History and Culture of the Outside Services (OSS) Program
The mission of the OSS program is “to support the communal effort, culture, and long term sustainability of Black Rock City by regulating access to the event for qualifying service providers supporting art projects, theme camps, and participants.”
The OSS program was started in 2012 to help theme camps and art projects receive access to and share resources, and be able to build in a timely fashion. Without a program and alternate site access in place, service providers had difficulty making deliveries and providing on-site services (such as installing, maintaining, and servicing power grids). Event personnel were also being pulled away from their intended roles to manage deliveries or troubleshoot service provider arrivals and direct them to their clients. By 2019, more than 200 camps and art projects used the OSS program. They ranged from very large camps to very small camps, and included theme camps, mutant vehicle camps, and artist support camps.
Cultural Direction Setting (CDS) Process and OSS
While many camps have used the Outside Services (OSS) program as intended, for some, it became the backbone of their production, with camps being fully serviced by vendors. Over the years, we saw a huge growth in RV and trailer vending, and a corresponding increase in environmental compliance issues. We also saw vendors expand their offerings from RVs, trailers and generators to convenience items like e-bikes, Segways and mutant vehicle rentals.
From 2017-2020, Burning Man Project facilitated the Cultural Direction Setting initiative, which spearheaded the development of Cultural Vision for Residential Black Rock City. A core tenet of the vision statement is that “[t]heme camps allocate their collective focus, time, and resources primarily toward their public contributions rather than personal comfort and convenience. Conveniences are used in service of the camp’s contribution, which adds to the vibrancy of the city.”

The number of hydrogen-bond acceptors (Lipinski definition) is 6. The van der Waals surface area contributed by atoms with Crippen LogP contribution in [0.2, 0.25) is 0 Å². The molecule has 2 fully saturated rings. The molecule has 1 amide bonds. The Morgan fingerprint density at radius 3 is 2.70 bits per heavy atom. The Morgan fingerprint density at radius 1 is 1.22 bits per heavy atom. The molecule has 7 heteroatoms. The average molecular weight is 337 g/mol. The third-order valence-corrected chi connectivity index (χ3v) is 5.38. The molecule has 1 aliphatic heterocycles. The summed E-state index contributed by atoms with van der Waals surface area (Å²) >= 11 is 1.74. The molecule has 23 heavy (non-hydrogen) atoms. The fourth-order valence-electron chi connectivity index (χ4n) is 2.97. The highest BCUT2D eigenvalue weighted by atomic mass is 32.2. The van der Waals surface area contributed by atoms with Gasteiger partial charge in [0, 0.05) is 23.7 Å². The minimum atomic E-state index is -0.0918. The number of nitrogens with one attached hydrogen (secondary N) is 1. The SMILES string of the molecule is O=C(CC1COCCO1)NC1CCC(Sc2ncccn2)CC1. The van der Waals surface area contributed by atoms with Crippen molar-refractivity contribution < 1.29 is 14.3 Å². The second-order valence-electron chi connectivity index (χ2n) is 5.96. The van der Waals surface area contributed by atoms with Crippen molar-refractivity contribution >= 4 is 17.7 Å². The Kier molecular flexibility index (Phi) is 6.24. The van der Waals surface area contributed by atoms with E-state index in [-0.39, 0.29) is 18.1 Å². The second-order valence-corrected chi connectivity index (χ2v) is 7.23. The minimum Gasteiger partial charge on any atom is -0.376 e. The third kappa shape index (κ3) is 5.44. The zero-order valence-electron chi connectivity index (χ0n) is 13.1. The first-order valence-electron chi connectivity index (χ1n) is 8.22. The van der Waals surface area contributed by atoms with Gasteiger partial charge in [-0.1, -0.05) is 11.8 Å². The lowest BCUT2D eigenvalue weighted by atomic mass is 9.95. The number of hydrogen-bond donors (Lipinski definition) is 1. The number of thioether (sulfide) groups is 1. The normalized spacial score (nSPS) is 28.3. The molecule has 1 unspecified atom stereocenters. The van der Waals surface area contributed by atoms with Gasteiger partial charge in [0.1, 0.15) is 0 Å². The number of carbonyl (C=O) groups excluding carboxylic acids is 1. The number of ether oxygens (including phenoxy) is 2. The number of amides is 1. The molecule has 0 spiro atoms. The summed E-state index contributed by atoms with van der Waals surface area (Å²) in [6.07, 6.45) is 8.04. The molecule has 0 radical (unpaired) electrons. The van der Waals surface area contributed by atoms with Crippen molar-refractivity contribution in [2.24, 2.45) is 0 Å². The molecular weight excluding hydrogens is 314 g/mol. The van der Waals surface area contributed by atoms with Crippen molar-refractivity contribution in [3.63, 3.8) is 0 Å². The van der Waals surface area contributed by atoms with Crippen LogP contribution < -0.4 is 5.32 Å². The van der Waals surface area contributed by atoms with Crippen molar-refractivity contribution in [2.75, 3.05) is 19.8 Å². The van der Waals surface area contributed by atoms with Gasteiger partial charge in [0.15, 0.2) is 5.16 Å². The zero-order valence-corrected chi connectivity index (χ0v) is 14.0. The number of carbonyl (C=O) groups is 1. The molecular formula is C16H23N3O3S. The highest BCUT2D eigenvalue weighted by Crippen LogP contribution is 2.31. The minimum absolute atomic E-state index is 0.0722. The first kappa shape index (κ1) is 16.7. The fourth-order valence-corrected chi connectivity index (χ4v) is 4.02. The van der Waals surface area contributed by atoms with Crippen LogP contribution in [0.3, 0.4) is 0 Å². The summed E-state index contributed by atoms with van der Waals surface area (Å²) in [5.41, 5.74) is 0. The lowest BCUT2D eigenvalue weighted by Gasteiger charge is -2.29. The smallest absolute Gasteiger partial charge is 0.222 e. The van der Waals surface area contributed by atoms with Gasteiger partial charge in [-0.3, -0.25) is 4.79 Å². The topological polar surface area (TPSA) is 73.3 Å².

Making Burning Man more “convenient” was never the intent of the OSS program, and Burning Man Project has been taking steps to ensure the program is in alignment with the 10 Principles that are the cornerstone of our community and culture.
To do this, we have created a clear and transparent method to evaluate what comes in through the program, which we’ll be referring to as the Allowable Categories of Equipment and Services (ACES) framework.
No more delivered housing
As explained above, after taking a close look at OSS program usage data and the findings from our Cultural Direction Setting community engagement project, it was clear that we needed to re-align the OSS program to its intended purpose and Burning Man’s Principles. In an effort to course correct, for 2022 and beyond, there will be no delivered housing through the OSS program. We are encouraging everyone who used this service to re-evaluate their housing arrangements this year. If you can’t get the equipment or services that you would like through the OSS program, consider rethinking your camp operations, doing more with less, and getting back to basics. Bigger is not necessarily better, and we encourage participants to “celebrate the small.”